Monday, January 23, 2012

Boston Takes a Bath: Part I

From the 1848-49 Boston Directory.

Braman's Bath House, bottom of Chestnut street.

Braman's Baths, 1852, bottom of Chestnut street. Click on image for larger view (BPL collection).

Braman's Baths, close view.

I came to the topic of public baths when I found the book Washing the great unwashed: public baths in urban America 1840-1920, by Marilyn T. Williams. When I began investigating, I found the subject could be split into two sections - an early, 19th Century period of private baths, and a later turn of the century development of municipal facilities. I'll begin with the early era, and do a second post on the municipal baths next week.

The maps above show Braman's Baths, which opened in 1835, and sat on pilings in the Charles river near Beacon street and the new Public Garden. . At the time, that meant salt water. The building was two stories, 80x50 feet, with 50 bathing rooms and warm and cold water. The pool itself seems to have floated on the water. People took swimming lessons at Bramans, and we can imagine they cooled off in the summer's heat as well. In the fall, the bathing houses were towed up river and grounded for the winter.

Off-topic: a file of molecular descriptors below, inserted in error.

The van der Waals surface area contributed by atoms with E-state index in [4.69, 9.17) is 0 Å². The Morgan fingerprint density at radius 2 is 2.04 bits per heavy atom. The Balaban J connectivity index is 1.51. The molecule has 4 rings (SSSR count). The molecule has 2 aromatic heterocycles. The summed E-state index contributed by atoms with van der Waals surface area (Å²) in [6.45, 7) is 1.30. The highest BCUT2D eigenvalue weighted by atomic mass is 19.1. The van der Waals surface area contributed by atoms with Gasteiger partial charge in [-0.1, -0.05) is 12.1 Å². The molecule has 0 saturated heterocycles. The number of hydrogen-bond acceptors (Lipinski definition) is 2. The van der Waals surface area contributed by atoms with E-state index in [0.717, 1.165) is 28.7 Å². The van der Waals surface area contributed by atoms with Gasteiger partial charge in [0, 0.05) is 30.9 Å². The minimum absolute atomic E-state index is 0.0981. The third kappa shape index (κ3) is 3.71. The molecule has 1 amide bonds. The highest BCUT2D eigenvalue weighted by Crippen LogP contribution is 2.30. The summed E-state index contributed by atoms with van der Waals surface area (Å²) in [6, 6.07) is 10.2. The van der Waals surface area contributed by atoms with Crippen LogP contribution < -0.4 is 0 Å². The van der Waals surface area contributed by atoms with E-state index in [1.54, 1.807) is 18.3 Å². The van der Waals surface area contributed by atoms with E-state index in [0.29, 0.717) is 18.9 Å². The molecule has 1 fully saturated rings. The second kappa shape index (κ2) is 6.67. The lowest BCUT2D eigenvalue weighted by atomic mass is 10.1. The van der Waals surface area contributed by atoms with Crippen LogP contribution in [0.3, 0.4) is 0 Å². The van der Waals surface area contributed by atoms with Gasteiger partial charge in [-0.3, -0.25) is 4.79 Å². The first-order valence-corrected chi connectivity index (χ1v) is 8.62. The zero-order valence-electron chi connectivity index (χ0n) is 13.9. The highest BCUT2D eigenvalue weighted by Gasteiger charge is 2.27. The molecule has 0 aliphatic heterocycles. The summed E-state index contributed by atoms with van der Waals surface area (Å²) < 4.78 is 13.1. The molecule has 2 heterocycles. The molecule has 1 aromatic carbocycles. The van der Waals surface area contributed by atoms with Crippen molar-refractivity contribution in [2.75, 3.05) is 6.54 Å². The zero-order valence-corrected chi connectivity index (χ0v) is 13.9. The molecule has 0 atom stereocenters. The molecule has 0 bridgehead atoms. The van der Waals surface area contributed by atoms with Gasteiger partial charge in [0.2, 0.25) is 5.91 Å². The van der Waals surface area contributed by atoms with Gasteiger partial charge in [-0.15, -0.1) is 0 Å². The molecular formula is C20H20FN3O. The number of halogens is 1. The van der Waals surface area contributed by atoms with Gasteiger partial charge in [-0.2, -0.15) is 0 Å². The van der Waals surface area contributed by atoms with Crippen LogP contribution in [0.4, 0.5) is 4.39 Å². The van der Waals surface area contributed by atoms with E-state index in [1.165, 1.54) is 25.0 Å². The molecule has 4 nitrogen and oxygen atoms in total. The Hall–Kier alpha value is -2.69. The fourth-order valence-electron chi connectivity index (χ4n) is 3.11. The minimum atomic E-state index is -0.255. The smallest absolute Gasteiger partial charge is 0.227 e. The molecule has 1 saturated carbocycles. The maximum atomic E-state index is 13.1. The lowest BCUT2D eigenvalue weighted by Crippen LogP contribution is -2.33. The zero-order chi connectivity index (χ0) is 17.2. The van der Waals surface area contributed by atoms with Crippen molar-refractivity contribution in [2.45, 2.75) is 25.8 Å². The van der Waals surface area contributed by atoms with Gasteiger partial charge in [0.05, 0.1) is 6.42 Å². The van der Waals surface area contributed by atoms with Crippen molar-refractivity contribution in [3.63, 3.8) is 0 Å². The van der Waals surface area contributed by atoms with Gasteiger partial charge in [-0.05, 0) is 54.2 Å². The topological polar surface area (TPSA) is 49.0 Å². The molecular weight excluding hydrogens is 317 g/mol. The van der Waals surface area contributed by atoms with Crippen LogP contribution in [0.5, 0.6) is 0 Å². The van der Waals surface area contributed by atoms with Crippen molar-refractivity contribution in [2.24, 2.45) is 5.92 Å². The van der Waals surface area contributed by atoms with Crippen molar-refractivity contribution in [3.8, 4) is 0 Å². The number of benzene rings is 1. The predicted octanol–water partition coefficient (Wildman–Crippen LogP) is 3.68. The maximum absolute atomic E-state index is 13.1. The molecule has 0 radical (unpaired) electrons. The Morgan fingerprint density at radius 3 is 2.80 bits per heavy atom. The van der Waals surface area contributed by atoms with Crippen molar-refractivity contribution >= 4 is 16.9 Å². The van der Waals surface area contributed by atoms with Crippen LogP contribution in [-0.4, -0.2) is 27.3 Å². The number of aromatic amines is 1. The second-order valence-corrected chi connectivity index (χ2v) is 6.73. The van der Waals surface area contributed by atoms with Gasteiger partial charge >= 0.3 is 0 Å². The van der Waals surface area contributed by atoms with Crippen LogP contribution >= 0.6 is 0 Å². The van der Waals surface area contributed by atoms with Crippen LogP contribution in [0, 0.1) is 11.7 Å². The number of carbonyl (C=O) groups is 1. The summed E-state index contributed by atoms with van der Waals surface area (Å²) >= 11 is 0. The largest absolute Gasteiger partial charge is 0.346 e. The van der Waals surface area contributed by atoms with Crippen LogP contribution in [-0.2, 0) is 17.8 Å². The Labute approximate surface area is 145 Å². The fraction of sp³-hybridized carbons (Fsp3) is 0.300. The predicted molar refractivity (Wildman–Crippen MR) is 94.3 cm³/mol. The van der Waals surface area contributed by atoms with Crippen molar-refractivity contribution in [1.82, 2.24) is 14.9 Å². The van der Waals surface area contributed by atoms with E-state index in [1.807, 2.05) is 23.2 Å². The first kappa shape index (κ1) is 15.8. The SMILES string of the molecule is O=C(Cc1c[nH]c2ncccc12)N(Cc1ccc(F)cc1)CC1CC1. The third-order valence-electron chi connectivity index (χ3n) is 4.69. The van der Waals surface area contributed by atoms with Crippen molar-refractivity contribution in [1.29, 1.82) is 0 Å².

The following list is from the 1848-49 Boston Directory. The baths at Craigie's and Warren bridge baths, and hte Morey bath of Western ave. (now Beacon street through the Back Bay) would have been floating in the Charles river. The others, including a second Braman's bath, were either in a hotel, or were 'medicated' baths.

Bruce Cyrus - Craigie's bridge bath
Cyrus Blodgett 233 Washington st. rear, Marlboro hotel
Henry Blodgett, Eastern Exchange Hotel, Eastern Railroad wharf.
Truman Morey - Western ave. (Beacon st)
Warren A. Veazie, Warren Bath House and Refectory, Warren bridge.
American House, 42 Hanover
Henry May, 1 Cambridge st. (medicated).
M.M. Miles, 13 Howard (medicated).
J. Braman, Tremont House.


  1. Fascintating! It appears that today this is the about where the Hatch Shell now stands or it's where Storrow Drive turns north right the Beacon St./Arlington St. exit.

  2. Now that is a book I never heard of before, off to Amazon!!